Coming Out to the Classroom, A Teacher's Story

The truth is that being gay isn't something I "do" privately. It's a part of who I am, and it has shaped how I view the world. It develops my understanding of the human condition and dictates the empathic interactions I have with each of my students.
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Teachers never forget their first class of students. They hold an irreplaceable spot in our hearts, perhaps more than any other. My first group was no different, and when they left, I felt an immense loneliness reentering my classroom without them -- not only because they were gone, but because I had let them down.

You see, I prided myself on building my classroom around relationships. I preached from my proverbial soapbox about being yourself and finding your identity. Yet, there I sat at the start of summer vacation, unable to reveal a major part of my identity for two whole years. I was a hypocrite. A fraud. A failure.

All because I couldn't tell them I was gay.

Sexual identity isn't easy to discuss in a profession scarred by conservative bureaucracy. Standardized testing, rigid goals and teacher evaluations have only exacerbated an already challenging job. And in a world plagued by stereotypes that stigmatize LGBT educators, it's no wonder that even my close friends questioned my yearning to come out.

"What you do in the privacy of your home is no one's business," they'd say. "It's important to separate your personal and professional lives."

To a certain extent, they're correct. While students don't need every detail, by sharing ourselves as we really are, we forge impenetrable bonds with students. It's not enough to simply know them; they must know us, too.

Twenty-one states -- plus Washington, D.C. and Puerto Rico -- have state-based employment nondiscrimination laws covering sexual orientation that apply to both private and public sector employers. That means 29 states still don't, and many LGBT educators fear coming out. In an environment where you are entrusted with the health and guidance of children, the stakes feel even higher. We worry: Will I be fired? Will parents be angry? Or worst of all, will my students no longer respect me?

My third year of teaching built up my strength to tell the truth, and then, in 2013, as my home state of Illinois legalized same-sex marriage, fate gave me a push.

A colleague approached me about discussing the legislation in the classroom. I eagerly agreed. We arranged articles showing both viewpoints, composed a letter to parents and sent it off. Within hours, we'd received supportive emails, thanking us for bringing the topic into the curriculum.

The next morning, however, the principal summoned us to her office.

"This topic is inappropriate for kids," she said, "and this is not the forum for changing the world, Paul."

Our discussion was banned, parents were notified and my reputation was smattered, all for attempting to introduce students to the plight of an underserved community. This discussion, the first of many, questioned my "personal agenda," and eventually led to punitive measures from scrutinizing my classroom book selection to de-meriting my evaluation.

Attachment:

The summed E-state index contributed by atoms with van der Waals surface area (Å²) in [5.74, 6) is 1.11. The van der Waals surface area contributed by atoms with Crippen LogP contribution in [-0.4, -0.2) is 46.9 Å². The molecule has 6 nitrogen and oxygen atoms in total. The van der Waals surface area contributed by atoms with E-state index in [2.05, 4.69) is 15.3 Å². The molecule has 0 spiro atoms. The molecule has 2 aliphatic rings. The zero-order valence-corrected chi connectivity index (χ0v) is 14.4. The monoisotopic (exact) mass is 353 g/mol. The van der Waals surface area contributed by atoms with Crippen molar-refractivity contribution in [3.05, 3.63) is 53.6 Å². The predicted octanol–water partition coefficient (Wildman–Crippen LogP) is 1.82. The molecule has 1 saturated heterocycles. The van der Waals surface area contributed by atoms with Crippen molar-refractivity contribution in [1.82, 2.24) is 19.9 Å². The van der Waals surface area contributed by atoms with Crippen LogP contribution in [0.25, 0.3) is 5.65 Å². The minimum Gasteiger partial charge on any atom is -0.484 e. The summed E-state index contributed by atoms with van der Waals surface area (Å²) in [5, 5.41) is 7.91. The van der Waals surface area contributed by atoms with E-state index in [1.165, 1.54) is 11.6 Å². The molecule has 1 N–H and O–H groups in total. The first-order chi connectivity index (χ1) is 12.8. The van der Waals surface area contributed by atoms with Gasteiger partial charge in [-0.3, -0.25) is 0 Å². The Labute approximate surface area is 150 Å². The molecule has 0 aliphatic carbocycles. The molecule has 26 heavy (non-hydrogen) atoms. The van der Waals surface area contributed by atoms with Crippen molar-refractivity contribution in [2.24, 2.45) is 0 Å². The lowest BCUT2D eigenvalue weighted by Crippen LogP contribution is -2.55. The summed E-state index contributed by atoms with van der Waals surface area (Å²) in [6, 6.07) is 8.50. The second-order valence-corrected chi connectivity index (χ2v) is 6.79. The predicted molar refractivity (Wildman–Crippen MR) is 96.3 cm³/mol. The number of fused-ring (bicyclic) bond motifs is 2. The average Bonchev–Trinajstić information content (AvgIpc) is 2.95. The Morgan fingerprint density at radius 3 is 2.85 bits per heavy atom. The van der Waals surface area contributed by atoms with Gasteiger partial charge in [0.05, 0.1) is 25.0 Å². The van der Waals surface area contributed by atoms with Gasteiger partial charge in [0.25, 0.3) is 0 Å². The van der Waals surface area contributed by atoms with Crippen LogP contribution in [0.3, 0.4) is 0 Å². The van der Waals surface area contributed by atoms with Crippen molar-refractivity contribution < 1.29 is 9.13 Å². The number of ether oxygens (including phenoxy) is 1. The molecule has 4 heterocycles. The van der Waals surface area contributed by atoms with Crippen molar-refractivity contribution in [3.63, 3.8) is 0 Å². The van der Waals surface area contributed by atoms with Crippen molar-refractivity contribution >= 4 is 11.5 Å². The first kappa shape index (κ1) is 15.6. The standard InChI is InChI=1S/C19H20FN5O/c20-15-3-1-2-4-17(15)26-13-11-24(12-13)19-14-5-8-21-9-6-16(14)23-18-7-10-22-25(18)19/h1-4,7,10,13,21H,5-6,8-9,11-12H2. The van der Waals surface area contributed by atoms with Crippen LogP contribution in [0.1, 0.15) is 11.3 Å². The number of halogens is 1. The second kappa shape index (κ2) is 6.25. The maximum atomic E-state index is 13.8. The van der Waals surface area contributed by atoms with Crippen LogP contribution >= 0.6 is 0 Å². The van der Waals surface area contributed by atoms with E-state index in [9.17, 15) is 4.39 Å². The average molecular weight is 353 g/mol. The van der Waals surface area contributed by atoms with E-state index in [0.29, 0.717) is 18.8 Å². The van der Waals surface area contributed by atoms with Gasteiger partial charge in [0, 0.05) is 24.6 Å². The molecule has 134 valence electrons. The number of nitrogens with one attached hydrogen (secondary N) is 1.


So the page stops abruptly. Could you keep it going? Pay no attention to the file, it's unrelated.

And then, it finally happened.

Amid the controversy, the moment I'd been silently dreading for years appeared. Two of my precious girls came to me, concerned, apprehensive -- very unlike them.

"Everyone's making fun of you," they revealed. "They're saying you're gay."

Those same haunting questions flooded my mind: Will I be fired? Will parents be angry? Have my students lost respect for me?

"Well, do you know what that word means?" I inquired cautiously. They nodded.

"OK," I continued shakily, "Yes, I'm gay. But it's nothing anyone should make fun of. Just because someone calls me gay doesn't mean it's bad. It's true. I am gay."

Silence cloaked the room. After speaking for a few more minutes, they returned to drama class and the experience I had imagined to be climactic and dramatic was over. In fact, it ended up being the antithesis of everything I feared.

Instead of the end, it was the beginning of a new story.

Mr. France, the teacher they knew and loved, was gay. This new fact helped them see me, regardless of my sexuality. It taught them that sexuality is only one piece of an identity. Instead of equating the word "gay" with "weird" or a joke between friends, they now equated it with someone they first knew as their teacher: an avid reader, writer, problem-solver and musician.

The truth is that being gay isn't something I "do" privately. It's a part of who I am, and it has shaped how I view the world. It develops my understanding of the human condition and dictates the empathic interactions I have with each of my students. And while it might not be perfect, the landscape of our society -- and of education -- is changing.

With Pride Month here and summer drawing near, I once again prepare to say goodbye to my class. But I no longer feel alone. I am neither a fraud, hypocrite, nor failure. Today, I feel proud, not just of my own story, but of where the whole world is heading.

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